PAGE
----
>> 2500).


    > At the risk of being a being a completely technical
    > ninny...and isolating a single word out of an otherwise fine and
    > informative post, something compells me to add the following:
    >
    > "Loudness" and amplitude are two different thingees, and given the way
    > the ear works, loudness countour studies say you need approximately
    > 10dB more SPL for something to seem truly "twice as loud." In terms
    > of signal amplitude (which is what these dimensionless numbers are
    > proportional to), 10dB = 20log(V2/V1), so the multiplier is ~3.16 for
    > a given signal to be "twice as loud" as another in this scale.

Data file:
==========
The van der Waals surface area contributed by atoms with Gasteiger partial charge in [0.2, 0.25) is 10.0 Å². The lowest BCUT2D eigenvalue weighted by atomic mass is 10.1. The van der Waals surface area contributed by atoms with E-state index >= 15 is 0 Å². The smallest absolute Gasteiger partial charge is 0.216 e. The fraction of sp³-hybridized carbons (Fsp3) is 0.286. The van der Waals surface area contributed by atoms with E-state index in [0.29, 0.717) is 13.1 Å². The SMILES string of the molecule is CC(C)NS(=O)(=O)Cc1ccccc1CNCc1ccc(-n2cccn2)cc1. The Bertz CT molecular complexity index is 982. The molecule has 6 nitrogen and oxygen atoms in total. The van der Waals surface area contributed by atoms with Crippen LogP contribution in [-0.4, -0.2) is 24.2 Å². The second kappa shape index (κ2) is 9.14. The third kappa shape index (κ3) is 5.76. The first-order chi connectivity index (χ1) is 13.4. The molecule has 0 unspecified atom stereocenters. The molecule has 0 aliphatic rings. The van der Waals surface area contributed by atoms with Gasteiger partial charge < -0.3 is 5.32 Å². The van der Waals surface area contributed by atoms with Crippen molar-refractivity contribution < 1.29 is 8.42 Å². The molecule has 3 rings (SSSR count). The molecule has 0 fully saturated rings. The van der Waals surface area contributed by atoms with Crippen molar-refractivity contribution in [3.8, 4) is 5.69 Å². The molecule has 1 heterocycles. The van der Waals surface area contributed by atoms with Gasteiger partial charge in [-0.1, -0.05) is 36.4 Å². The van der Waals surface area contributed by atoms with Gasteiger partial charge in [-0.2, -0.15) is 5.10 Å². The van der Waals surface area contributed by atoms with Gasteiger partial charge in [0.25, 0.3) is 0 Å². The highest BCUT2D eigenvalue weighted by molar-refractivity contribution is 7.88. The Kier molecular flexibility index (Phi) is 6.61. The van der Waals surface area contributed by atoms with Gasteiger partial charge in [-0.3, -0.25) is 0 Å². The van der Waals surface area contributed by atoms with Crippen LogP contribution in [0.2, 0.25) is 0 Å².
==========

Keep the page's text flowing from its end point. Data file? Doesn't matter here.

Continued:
>
    > So, while 5000 is twice the _amplitude_ of 2500 on that scale, but
    > it's not twice as loud. 7905 would seem twice as loud as 2500.


    My answer to Andreas' question was not specific to the human ear.
    Indeed, it didn't refer to the human ear at all. It could just as
    easily been referring to a microphone.

    > Carry on. Return to your homes. Nothing to see here. An EE degree
    > is a terrible thing to waste. Move along. :)
  9. Arny Krueger writes:

    > CJT wrote:


    >> I wrote:


    >>> Andreas Håkansson writes:


    >>>> im using the program Origin7 to read a wav-files. The result is
    >>>> given in a 3 coloumns worksheet, Time, Right and Left (stereo). The
    >>>> time is given in seconds, so far everything is just fine. The
    >>>> question I have is in what unit are the values for right and left.
    >>>> The values are approx. from -5000 to 5000.. but what!?


    >>> They represent the amplitude of the waveform. The units are
    >>> irrelevant, since what matters is the relative value (5000 is twice
    >>> as loud as 2500).


    >> I thought loudness was logarithmic.